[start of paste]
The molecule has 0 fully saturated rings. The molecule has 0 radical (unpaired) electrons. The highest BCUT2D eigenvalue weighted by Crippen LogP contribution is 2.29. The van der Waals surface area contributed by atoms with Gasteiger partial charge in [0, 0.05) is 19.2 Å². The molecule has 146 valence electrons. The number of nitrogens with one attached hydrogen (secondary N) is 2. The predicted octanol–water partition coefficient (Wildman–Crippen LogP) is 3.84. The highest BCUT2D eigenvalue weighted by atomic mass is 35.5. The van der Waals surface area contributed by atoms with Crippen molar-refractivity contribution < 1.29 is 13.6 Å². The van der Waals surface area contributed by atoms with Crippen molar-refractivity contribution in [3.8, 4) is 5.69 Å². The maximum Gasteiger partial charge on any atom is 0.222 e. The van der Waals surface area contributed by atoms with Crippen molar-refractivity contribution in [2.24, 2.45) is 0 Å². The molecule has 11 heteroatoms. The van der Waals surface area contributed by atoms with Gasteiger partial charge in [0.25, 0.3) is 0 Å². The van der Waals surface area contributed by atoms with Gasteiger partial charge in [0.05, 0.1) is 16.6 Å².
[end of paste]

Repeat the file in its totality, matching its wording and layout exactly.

The molecule has 0 fully saturated rings. The molecule has 0 radical (unpaired) electrons. The highest BCUT2D eigenvalue weighted by Crippen LogP contribution is 2.29. The van der Waals surface area contributed by atoms with Gasteiger partial charge in [0, 0.05) is 19.2 Å². The molecule has 146 valence electrons. The number of nitrogens with one attached hydrogen (secondary N) is 2. The predicted octanol–water partition coefficient (Wildman–Crippen LogP) is 3.84. The highest BCUT2D eigenvalue weighted by atomic mass is 35.5. The van der Waals surface area contributed by atoms with Crippen molar-refractivity contribution < 1.29 is 13.6 Å². The van der Waals surface area contributed by atoms with Crippen molar-refractivity contribution in [3.8, 4) is 5.69 Å². The maximum Gasteiger partial charge on any atom is 0.222 e. The van der Waals surface area contributed by atoms with Crippen molar-refractivity contribution in [2.24, 2.45) is 0 Å². The molecule has 11 heteroatoms. The van der Waals surface area contributed by atoms with Gasteiger partial charge in [0.25, 0.3) is 0 Å². The van der Waals surface area contributed by atoms with Gasteiger partial charge in [0.05, 0.1) is 16.6 Å².